Social media is a fantastic tool to generate business awareness and increase personal profile but it also has the potential to be used by competitors, employees and others to create problems within the workplace or damage the business. In 2007, the TUC said “The U.K.’s 3.5 million Facebook users are HR accidents waiting to happen”. Today there are over 24 million Facebook users in the UK not to mention the millions who use Twitter and LinkedIn.
In the workplace, there is a danger that social media may be used to bully and harass work colleagues in and outside of work. An employer may be liable for acts of its employees and therefore a failure to respond to bullying and harassment via social media may expose the employer to a risk of a claim at the employment tribunal.
Social media may also be used to stir bad feeling amongst workers to create a sense of ‘us’ and ‘them’. I had one employer client who had an employee who was inciting other workers not to accept changes within the workplace and was posting comments like ’let’s start the revolution’ on their personal Facebook pages. Clearly this is not conducive to good employee relations. As well as raising issues within the workplace social media can also expose your business to competitors. LinkedIn is a great forum for business contacts but it makes it increasingly difficult for a business to protect its client base. If your salesperson has all your clients as connections then not only can this be seen by your competitors but the salesperson may be able to continue to use these connections long after they have left your employment.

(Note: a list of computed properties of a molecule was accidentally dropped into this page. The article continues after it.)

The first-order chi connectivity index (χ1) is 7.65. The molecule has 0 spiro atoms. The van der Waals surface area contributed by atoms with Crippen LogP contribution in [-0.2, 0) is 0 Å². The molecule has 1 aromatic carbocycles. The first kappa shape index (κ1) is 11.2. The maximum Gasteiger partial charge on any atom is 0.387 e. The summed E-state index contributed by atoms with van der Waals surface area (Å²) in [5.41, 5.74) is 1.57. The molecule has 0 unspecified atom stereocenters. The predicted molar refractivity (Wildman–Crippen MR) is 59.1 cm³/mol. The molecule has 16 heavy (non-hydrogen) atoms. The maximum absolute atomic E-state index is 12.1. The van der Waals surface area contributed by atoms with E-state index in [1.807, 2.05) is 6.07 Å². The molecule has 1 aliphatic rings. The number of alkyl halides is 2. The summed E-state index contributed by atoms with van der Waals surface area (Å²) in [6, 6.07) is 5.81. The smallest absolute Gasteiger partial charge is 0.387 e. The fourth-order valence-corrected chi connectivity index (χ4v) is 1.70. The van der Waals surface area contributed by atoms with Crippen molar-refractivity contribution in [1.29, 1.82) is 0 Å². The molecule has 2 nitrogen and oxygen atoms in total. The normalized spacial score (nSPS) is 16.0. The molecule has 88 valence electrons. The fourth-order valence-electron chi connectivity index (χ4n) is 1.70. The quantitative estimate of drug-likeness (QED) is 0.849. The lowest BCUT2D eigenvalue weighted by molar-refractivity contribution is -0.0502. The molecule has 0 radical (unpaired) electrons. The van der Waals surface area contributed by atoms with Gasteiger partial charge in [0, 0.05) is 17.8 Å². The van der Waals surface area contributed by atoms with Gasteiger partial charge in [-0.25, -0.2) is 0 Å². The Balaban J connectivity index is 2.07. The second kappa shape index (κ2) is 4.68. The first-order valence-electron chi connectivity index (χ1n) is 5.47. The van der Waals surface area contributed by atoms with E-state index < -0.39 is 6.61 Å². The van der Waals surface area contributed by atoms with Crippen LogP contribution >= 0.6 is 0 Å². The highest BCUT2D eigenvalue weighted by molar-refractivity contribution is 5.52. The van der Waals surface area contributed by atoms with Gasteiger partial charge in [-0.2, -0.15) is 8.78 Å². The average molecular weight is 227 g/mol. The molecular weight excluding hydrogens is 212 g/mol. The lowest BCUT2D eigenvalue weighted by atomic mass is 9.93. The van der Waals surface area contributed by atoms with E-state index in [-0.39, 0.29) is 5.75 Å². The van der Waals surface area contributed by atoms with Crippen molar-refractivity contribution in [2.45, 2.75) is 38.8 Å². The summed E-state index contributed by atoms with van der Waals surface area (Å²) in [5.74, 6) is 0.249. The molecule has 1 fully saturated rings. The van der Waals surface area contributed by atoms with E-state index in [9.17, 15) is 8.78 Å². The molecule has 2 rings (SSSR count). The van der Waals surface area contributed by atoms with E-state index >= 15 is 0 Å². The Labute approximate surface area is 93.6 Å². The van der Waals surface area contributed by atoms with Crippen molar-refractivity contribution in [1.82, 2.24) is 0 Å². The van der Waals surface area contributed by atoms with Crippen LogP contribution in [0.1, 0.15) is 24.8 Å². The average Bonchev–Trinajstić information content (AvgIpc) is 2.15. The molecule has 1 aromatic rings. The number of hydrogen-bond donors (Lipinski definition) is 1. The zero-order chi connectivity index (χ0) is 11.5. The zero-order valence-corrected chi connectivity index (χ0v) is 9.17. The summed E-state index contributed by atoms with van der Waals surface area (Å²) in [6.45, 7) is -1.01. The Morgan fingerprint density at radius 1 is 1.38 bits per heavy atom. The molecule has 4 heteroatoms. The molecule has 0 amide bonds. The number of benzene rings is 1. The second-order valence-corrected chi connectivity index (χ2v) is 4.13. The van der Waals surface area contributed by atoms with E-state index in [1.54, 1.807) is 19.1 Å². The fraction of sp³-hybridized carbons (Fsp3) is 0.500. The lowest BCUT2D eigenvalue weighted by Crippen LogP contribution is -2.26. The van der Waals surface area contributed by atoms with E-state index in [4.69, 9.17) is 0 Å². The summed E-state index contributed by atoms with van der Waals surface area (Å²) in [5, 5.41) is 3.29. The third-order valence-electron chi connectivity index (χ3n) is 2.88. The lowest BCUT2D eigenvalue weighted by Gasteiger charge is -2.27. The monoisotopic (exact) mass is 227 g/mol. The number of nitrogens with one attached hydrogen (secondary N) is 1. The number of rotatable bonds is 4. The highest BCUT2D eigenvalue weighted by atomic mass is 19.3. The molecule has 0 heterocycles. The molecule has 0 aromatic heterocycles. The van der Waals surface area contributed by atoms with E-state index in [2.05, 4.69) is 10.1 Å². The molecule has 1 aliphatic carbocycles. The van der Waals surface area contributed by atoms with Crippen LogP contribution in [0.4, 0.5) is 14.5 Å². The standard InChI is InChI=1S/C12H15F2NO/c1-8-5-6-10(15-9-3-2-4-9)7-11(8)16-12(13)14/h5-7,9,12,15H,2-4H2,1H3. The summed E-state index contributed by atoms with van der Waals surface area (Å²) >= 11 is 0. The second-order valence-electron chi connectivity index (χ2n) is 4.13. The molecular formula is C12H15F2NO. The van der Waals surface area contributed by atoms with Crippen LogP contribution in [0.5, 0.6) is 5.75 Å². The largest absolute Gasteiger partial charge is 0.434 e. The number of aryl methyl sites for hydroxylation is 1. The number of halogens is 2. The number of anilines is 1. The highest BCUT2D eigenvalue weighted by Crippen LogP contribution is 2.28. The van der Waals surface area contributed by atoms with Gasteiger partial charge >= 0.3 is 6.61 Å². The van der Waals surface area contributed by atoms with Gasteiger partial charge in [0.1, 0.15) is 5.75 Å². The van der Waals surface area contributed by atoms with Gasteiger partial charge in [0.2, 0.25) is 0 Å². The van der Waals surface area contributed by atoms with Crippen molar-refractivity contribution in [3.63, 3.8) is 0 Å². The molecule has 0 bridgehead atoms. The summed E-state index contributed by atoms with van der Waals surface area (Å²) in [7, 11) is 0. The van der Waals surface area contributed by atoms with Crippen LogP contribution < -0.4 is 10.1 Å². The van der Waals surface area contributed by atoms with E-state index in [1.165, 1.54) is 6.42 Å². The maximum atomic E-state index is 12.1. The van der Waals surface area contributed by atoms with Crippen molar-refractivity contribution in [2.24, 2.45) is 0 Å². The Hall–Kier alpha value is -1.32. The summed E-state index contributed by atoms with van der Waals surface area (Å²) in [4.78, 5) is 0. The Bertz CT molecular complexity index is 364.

So how do you ensure that social media works for you and not against you?
The starting point is to have a comprehensive Internet and social media policy which clearly sets out an acceptable use and makes it clear that any form of misuse, abuse or bullying, whether in or outside of work, will not be tolerated and will be treated as a disciplinary matter. It should also state who has authority to post information on the company’s social media pages and whether individuals may mention the company on their own personal social media pages.
Employment contracts should also be carefully drafted to protect confidential information and have post-termination restrictions, where appropriate, to protect employees from soliciting and dealing with clients.
Paula Stuart is a Partner in the Employment Department and is available to discuss this or any employment queries you may have on 01908 689345 or by email, firstname.lastname@example.org using reference code EMS02.